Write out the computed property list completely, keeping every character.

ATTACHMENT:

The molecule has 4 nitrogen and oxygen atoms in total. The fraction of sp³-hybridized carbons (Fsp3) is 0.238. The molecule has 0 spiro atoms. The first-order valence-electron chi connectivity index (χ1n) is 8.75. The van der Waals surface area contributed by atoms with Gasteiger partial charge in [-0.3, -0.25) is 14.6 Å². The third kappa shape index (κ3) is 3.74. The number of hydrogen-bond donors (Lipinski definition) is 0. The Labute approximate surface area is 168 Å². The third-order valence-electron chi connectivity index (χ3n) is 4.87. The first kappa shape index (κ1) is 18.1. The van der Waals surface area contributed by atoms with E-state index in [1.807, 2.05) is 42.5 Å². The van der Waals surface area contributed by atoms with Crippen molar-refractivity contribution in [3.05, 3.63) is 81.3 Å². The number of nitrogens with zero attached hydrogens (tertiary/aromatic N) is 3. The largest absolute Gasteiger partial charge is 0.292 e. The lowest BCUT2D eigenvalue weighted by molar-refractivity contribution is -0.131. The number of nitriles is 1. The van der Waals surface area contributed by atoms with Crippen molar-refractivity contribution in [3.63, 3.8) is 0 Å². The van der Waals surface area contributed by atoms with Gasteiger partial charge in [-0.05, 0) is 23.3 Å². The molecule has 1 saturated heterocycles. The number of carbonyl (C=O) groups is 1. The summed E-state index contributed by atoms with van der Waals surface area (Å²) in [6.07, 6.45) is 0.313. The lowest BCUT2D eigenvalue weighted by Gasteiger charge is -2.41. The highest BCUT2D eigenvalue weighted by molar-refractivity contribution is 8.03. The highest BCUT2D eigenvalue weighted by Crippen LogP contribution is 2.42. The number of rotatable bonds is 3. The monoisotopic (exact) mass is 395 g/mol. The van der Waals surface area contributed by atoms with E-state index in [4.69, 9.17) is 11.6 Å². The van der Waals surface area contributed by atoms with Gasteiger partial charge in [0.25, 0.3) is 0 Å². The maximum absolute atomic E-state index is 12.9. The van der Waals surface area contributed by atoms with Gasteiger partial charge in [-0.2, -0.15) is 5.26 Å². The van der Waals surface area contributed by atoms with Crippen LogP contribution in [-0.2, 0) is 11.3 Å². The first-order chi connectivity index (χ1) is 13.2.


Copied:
The molecule has 4 nitrogen and oxygen atoms in total. The fraction of sp³-hybridized carbons (Fsp3) is 0.238. The molecule has 0 spiro atoms. The first-order valence-electron chi connectivity index (χ1n) is 8.75. The van der Waals surface area contributed by atoms with Gasteiger partial charge in [-0.3, -0.25) is 14.6 Å². The third kappa shape index (κ3) is 3.74. The number of hydrogen-bond donors (Lipinski definition) is 0. The Labute approximate surface area is 168 Å². The third-order valence-electron chi connectivity index (χ3n) is 4.87. The first kappa shape index (κ1) is 18.1. The van der Waals surface area contributed by atoms with E-state index in [1.807, 2.05) is 42.5 Å². The van der Waals surface area contributed by atoms with Crippen molar-refractivity contribution in [3.05, 3.63) is 81.3 Å². The number of nitrogens with zero attached hydrogens (tertiary/aromatic N) is 3. The largest absolute Gasteiger partial charge is 0.292 e. The lowest BCUT2D eigenvalue weighted by molar-refractivity contribution is -0.131. The number of nitriles is 1. The van der Waals surface area contributed by atoms with Crippen molar-refractivity contribution in [3.63, 3.8) is 0 Å². The van der Waals surface area contributed by atoms with Gasteiger partial charge in [-0.05, 0) is 23.3 Å². The molecule has 1 saturated heterocycles. The number of carbonyl (C=O) groups is 1. The summed E-state index contributed by atoms with van der Waals surface area (Å²) in [6.07, 6.45) is 0.313. The lowest BCUT2D eigenvalue weighted by Gasteiger charge is -2.41. The highest BCUT2D eigenvalue weighted by molar-refractivity contribution is 8.03. The highest BCUT2D eigenvalue weighted by Crippen LogP contribution is 2.42. The number of rotatable bonds is 3. The monoisotopic (exact) mass is 395 g/mol. The van der Waals surface area contributed by atoms with E-state index in [4.69, 9.17) is 11.6 Å². The van der Waals surface area contributed by atoms with Gasteiger partial charge in [0.25, 0.3) is 0 Å². The maximum absolute atomic E-state index is 12.9. The van der Waals surface area contributed by atoms with Gasteiger partial charge in [-0.2, -0.15) is 5.26 Å². The van der Waals surface area contributed by atoms with Crippen LogP contribution in [-0.2, 0) is 11.3 Å². The first-order chi connectivity index (χ1) is 13.2.